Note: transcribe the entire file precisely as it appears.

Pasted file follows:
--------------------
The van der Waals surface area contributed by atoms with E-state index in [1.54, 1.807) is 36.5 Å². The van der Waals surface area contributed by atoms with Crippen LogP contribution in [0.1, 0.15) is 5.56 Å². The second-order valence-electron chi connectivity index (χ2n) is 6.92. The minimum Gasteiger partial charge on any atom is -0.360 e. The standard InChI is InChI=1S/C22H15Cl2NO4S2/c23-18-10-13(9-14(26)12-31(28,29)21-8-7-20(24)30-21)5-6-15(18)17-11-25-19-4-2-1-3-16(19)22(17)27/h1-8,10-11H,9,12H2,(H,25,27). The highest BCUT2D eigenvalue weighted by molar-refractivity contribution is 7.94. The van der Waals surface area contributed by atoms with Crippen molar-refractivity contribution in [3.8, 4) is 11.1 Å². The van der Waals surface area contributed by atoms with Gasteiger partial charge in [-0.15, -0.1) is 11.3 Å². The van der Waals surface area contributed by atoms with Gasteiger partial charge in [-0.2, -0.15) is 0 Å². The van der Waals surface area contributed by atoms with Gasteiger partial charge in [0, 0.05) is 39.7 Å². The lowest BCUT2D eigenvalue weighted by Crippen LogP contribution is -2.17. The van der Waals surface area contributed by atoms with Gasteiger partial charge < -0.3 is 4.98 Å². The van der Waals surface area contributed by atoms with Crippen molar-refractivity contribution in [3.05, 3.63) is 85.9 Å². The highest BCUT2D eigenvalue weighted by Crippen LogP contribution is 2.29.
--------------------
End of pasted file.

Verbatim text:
The van der Waals surface area contributed by atoms with E-state index in [1.54, 1.807) is 36.5 Å². The van der Waals surface area contributed by atoms with Crippen LogP contribution in [0.1, 0.15) is 5.56 Å². The second-order valence-electron chi connectivity index (χ2n) is 6.92. The minimum Gasteiger partial charge on any atom is -0.360 e. The standard InChI is InChI=1S/C22H15Cl2NO4S2/c23-18-10-13(9-14(26)12-31(28,29)21-8-7-20(24)30-21)5-6-15(18)17-11-25-19-4-2-1-3-16(19)22(17)27/h1-8,10-11H,9,12H2,(H,25,27). The highest BCUT2D eigenvalue weighted by molar-refractivity contribution is 7.94. The van der Waals surface area contributed by atoms with Crippen molar-refractivity contribution in [3.8, 4) is 11.1 Å². The van der Waals surface area contributed by atoms with Gasteiger partial charge in [-0.15, -0.1) is 11.3 Å². The van der Waals surface area contributed by atoms with Gasteiger partial charge in [-0.2, -0.15) is 0 Å². The van der Waals surface area contributed by atoms with Gasteiger partial charge in [0, 0.05) is 39.7 Å². The lowest BCUT2D eigenvalue weighted by Crippen LogP contribution is -2.17. The van der Waals surface area contributed by atoms with Gasteiger partial charge < -0.3 is 4.98 Å². The van der Waals surface area contributed by atoms with Crippen molar-refractivity contribution in [3.05, 3.63) is 85.9 Å². The highest BCUT2D eigenvalue weighted by Crippen LogP contribution is 2.29.